Get Out

get-out-poster03There’s something special about when a filmmaker releases his first film. I mean, ideally, that should be said for every film of every filmmaker, but “you always remember your first.” Whether it turns out good or bad, there’s a certain level of pride that can never be replaced or overshadowed by anything else a filmmaker does in the future. Hallmark greeting card sentiments aside, “Get Out” is the surprising first film of Jordan Peele.

I say surprising for a number of reasons. If the name sounds familiar, it should. Jordan Peele is half of the comedic duo known as “Key and Peele.” Over the last decade or so, they have made a respectable climb in sketch comedy with appearances on Mad TV and their show of the same name. So Jordan Peele decides to write and direct his own film, which isn’t uncommon for comedians of his caliber of success. Here’s the kicker… it’s a horror film, and an extremely clever horror film at that!

I’m going to break it down piece by piece (no spoilers) because it absolutely deserves to be.
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This is the story of Chris, a very talented photographer, and his girlfriend Rose. Chris is black. Rose is white. They are a couple who have been dating a few months and go on a road trip to visit Rose’s parents for the weekend. Like all guys, Chris is very apprehensive about meeting Rose’s parents for the first time, especially due to the fact that Rose hasn’t told her parents that he’s black. But Chris does his best to put a positive spin on it. Once they arrive, Rose’s parents welcome Chris with open arms, but is made a little uncomfortable by the black hired help in the house. Things get even stranger as he meets more of the parents’ friends for an annual party that they have. As the weekend progresses, the behavior of everyone around him gets weirder and weirder to the point of frightening. All the guests at the party are fascinated by his presence and ask him about the different dynamics about being African American in today’s society.

The whole cast blew it out of the water. I especially was creeped out by the scene at the dinner table between Chris and Rose’s brother, Jeremy, (played by Caleb Landry Jones.) I couldn’t help but see flashbacks of Tom Waits from “Seven Psychopaths” and yes, I’m going to say it, Heath Ledger from “The Dark Knight.” Stellar. Jordan Peele’s directorial vision and guidance resulted in a cast that delivered just the right amount of whatever emotion the scene required. The use of the comic relief character (in the style of Key and Peele that I know) was a welcome break from the tension of previous scenes, but I was also pleased with the relevance of his character throughout the whole script aside from just a comic relief.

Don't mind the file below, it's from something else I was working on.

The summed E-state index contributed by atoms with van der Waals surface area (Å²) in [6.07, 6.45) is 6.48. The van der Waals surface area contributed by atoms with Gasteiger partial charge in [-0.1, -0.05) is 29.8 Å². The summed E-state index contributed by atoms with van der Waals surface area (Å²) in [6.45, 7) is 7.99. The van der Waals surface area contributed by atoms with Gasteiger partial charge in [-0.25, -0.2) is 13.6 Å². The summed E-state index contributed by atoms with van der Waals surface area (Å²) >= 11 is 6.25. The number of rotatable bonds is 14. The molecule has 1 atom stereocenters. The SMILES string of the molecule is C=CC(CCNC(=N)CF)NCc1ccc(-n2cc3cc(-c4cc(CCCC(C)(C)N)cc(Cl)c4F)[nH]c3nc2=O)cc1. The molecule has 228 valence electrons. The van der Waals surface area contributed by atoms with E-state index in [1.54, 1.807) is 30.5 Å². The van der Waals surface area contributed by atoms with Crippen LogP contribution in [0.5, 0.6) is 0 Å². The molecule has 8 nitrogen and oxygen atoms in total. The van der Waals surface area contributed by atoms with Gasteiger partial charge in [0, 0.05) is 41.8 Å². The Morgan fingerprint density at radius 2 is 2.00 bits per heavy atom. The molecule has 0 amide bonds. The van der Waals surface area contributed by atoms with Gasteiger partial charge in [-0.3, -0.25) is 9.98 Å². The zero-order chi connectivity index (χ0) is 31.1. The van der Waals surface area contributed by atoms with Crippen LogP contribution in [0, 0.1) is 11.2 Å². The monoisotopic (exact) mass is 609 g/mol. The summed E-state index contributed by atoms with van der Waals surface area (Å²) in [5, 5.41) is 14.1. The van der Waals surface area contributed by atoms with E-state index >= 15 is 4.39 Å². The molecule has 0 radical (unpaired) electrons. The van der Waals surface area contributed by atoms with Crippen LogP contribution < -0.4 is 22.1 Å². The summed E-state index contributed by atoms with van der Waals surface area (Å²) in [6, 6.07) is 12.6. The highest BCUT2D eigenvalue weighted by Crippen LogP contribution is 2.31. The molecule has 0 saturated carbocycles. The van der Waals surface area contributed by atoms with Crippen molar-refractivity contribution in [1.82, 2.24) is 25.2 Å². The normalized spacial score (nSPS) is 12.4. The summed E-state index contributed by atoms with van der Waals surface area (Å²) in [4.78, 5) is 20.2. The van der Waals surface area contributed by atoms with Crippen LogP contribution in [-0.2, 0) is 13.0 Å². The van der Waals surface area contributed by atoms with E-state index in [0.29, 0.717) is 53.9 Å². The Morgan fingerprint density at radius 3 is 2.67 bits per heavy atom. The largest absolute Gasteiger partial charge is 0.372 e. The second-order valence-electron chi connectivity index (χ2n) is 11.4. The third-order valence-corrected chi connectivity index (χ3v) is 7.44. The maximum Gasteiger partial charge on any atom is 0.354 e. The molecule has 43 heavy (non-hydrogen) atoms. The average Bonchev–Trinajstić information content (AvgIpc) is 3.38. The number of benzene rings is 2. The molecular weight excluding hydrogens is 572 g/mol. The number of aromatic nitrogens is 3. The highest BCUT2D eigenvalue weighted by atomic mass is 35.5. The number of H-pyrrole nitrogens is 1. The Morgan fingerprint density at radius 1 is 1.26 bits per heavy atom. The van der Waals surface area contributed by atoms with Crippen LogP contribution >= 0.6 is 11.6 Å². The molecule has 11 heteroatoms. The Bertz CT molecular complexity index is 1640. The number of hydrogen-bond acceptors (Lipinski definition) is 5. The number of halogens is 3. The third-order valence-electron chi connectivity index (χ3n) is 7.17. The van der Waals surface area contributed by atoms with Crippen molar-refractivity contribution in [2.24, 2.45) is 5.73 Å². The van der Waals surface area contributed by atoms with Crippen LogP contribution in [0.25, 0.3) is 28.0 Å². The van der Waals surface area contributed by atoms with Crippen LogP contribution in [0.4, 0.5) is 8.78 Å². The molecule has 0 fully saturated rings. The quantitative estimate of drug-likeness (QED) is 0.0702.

Speaking of the script, it is brilliant filled with subtle but crucial plants and payoffs throughout the whole length of the movie. Every character mattered. Peele was able to write characters that really tap into real race-relation awkward discomforts in an especially tense time in the world today between people of various races and religions. A distorted, but believable prism of the world today. I also have to mention the soundtrack, composed by Michael Ables, which was hauntingly beautiful, clever, and memorable. It’s his first feature composition according to IMDB.

“Get Out” has catapulted to my favorite movie of 2017, and I anticipate for it to stay in my top 10, maybe even in my top 5 for the year. You should absolutely see it!

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